Steven Cohen faces ongoing litigation following divorce

This is interesting news for anyone who has previously been through a divorce in Colorado. As most people are aware, parts of a divorce can be contested months -- if not years -- after the divorce is finalized. This is particularly true if there are aspects of the divorce that were not spoken about truthfully.

In this case reported on Nov. 26, Steven Cohen's ex-wife was reported as having gotten outside financing in order to file a lawsuit against her ex-husband. She claims that the billionaire cheated her out of money during their divorce, which took place nearly 20 years ago, and owes her money. How much? It could be as much as millions.

How can you get custody of your grandchild in Colorado?

If you're the grandparent of a child whose family is divorcing or has other struggles, you may wonder what your custody and visitation rights are. Every state does have different rules that can affect you, so if your family is spread out into different states, you may have to do your research to find out which laws directly apply to your case.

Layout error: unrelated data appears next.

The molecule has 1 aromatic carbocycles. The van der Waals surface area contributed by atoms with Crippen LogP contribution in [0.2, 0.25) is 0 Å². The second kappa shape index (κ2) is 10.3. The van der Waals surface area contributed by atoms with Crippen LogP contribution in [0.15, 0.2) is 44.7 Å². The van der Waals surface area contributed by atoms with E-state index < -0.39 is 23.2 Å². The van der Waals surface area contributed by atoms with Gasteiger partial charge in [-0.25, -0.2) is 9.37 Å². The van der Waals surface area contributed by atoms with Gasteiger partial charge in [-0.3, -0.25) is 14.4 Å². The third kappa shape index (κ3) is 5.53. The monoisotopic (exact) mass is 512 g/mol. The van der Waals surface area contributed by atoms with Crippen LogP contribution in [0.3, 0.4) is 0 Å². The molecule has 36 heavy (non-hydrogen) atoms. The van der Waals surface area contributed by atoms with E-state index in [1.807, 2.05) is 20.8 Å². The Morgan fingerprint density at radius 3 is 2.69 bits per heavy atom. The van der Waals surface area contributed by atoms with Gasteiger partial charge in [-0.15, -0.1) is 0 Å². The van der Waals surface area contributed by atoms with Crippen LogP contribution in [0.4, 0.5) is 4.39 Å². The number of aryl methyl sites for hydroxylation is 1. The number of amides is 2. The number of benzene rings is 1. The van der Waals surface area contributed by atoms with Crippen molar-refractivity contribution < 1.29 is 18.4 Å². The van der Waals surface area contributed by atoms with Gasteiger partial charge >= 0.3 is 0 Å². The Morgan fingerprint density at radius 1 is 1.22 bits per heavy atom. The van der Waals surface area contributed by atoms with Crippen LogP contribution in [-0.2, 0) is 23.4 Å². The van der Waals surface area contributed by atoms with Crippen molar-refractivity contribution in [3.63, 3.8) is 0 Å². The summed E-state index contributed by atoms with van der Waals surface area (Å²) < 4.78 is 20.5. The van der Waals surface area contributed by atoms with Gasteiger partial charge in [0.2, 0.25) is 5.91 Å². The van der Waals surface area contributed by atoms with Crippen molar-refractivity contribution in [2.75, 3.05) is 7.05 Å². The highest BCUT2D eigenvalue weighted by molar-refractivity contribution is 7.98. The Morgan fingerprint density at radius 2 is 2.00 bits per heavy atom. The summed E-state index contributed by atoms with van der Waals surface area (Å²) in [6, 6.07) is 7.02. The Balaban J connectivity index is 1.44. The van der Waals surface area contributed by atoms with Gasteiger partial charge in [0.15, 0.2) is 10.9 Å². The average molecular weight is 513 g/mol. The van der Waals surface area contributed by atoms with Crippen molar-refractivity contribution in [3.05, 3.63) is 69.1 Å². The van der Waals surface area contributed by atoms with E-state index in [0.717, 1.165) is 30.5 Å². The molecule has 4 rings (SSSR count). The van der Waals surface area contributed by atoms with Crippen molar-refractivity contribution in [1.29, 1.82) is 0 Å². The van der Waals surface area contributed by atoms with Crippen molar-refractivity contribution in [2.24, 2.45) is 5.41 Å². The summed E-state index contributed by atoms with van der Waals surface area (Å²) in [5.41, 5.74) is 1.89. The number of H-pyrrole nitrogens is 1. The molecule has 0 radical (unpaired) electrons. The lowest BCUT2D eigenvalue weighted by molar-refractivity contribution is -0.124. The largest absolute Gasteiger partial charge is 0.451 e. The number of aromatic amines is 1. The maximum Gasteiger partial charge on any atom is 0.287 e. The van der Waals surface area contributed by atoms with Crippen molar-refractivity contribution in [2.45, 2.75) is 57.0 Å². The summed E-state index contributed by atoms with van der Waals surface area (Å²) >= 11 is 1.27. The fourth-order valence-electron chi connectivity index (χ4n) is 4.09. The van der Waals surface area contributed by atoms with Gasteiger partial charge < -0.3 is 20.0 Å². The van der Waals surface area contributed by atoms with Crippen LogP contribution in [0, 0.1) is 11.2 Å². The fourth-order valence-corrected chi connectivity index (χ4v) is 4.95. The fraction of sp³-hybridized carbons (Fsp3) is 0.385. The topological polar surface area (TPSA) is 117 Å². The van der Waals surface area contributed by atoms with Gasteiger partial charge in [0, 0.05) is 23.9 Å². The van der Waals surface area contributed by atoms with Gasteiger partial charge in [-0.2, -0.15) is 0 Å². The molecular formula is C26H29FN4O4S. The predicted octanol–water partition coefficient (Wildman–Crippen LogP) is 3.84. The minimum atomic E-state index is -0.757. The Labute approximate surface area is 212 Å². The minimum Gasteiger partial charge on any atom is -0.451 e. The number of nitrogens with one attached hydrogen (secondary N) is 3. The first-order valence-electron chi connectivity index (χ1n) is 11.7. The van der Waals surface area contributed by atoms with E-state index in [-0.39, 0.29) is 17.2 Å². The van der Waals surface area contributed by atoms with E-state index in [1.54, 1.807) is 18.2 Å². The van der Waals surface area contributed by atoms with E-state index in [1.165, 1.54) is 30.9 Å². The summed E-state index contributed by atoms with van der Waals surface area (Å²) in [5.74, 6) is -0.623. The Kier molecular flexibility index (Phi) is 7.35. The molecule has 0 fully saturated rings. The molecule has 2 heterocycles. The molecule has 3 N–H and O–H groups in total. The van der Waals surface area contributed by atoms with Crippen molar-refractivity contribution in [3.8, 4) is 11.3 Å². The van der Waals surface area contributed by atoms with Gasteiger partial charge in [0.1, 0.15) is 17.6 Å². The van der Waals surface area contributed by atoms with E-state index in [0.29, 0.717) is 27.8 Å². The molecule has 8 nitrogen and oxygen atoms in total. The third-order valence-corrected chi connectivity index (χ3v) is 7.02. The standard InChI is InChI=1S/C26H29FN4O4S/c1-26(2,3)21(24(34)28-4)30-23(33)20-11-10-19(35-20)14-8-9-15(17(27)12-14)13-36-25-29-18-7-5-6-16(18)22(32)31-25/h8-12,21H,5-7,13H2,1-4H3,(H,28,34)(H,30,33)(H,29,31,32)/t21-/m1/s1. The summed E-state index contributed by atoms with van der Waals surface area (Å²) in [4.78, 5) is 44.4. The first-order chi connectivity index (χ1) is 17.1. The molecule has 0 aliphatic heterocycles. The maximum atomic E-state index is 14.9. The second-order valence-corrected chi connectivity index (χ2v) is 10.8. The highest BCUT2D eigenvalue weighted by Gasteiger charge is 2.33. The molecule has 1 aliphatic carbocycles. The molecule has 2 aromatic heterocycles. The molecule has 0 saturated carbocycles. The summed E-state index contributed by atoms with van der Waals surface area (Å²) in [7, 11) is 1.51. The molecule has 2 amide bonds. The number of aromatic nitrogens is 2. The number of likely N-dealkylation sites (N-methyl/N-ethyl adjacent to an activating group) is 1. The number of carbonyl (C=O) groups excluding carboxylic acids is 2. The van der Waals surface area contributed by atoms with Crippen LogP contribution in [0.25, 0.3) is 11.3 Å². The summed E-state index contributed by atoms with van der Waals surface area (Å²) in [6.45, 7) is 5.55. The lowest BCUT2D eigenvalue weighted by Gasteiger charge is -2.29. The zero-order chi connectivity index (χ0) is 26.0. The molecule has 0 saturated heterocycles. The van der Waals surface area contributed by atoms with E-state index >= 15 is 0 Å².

Grandparents generally only get visitation or custody rights when certain conditions are met. The best interests of the child involved are what's most important, and this is highly considered when deciding if a grandparent should get custody or visitation rights to the child. For example, is it good for the emotional health of the child to continue to see his grandparent? What are the wishes of the parents; do they want the grandparents of their child to have custody or visitation rights? If the child is old enough to make such decisions, what does he or she think, and who would he or she rather live with or have visitation with?


Zuber Law P.C.
950 South Cherry Street, Suite 300
Denver, CO 80246

Phone: 303-945-3499
Toll Free: 866-492-3572
Fax: 303-757-2695